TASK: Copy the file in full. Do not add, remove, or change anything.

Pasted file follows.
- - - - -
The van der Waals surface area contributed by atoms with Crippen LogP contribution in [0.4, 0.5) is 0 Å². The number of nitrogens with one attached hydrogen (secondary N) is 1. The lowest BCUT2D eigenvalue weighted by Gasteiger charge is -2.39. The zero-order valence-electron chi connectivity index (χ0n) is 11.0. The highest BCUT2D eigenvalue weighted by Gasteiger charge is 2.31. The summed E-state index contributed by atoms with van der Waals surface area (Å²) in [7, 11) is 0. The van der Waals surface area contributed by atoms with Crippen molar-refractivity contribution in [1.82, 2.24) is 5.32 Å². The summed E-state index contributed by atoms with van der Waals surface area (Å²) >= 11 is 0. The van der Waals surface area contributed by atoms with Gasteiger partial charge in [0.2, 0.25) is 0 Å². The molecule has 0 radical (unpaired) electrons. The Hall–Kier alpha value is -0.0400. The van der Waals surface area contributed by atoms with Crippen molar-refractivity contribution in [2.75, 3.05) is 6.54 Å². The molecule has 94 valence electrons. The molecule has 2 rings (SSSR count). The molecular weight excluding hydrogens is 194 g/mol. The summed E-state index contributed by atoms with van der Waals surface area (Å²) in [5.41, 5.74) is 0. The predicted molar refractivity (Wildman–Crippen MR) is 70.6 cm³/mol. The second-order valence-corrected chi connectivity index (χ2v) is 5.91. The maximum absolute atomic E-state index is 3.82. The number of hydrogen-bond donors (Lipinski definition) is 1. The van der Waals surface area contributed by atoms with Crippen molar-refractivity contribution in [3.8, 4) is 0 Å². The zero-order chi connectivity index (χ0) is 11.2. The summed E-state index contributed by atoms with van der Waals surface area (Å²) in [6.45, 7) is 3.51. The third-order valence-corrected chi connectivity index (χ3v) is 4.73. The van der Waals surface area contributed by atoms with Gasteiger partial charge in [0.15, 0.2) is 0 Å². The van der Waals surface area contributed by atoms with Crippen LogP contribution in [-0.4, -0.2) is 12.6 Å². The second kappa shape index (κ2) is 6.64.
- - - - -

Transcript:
The van der Waals surface area contributed by atoms with Crippen LogP contribution in [0.4, 0.5) is 0 Å². The number of nitrogens with one attached hydrogen (secondary N) is 1. The lowest BCUT2D eigenvalue weighted by Gasteiger charge is -2.39. The zero-order valence-electron chi connectivity index (χ0n) is 11.0. The highest BCUT2D eigenvalue weighted by Gasteiger charge is 2.31. The summed E-state index contributed by atoms with van der Waals surface area (Å²) in [7, 11) is 0. The van der Waals surface area contributed by atoms with Crippen molar-refractivity contribution in [1.82, 2.24) is 5.32 Å². The summed E-state index contributed by atoms with van der Waals surface area (Å²) >= 11 is 0. The van der Waals surface area contributed by atoms with Gasteiger partial charge in [0.2, 0.25) is 0 Å². The molecule has 0 radical (unpaired) electrons. The Hall–Kier alpha value is -0.0400. The van der Waals surface area contributed by atoms with Crippen molar-refractivity contribution in [2.75, 3.05) is 6.54 Å². The molecule has 94 valence electrons. The molecule has 2 rings (SSSR count). The molecular weight excluding hydrogens is 194 g/mol. The summed E-state index contributed by atoms with van der Waals surface area (Å²) in [5.41, 5.74) is 0. The predicted molar refractivity (Wildman–Crippen MR) is 70.6 cm³/mol. The second-order valence-corrected chi connectivity index (χ2v) is 5.91. The maximum absolute atomic E-state index is 3.82. The number of hydrogen-bond donors (Lipinski definition) is 1. The van der Waals surface area contributed by atoms with Crippen molar-refractivity contribution in [3.8, 4) is 0 Å². The zero-order chi connectivity index (χ0) is 11.2. The summed E-state index contributed by atoms with van der Waals surface area (Å²) in [6.45, 7) is 3.51. The third-order valence-corrected chi connectivity index (χ3v) is 4.73. The van der Waals surface area contributed by atoms with Gasteiger partial charge in [0.15, 0.2) is 0 Å². The van der Waals surface area contributed by atoms with Crippen LogP contribution in [-0.4, -0.2) is 12.6 Å². The second kappa shape index (κ2) is 6.64.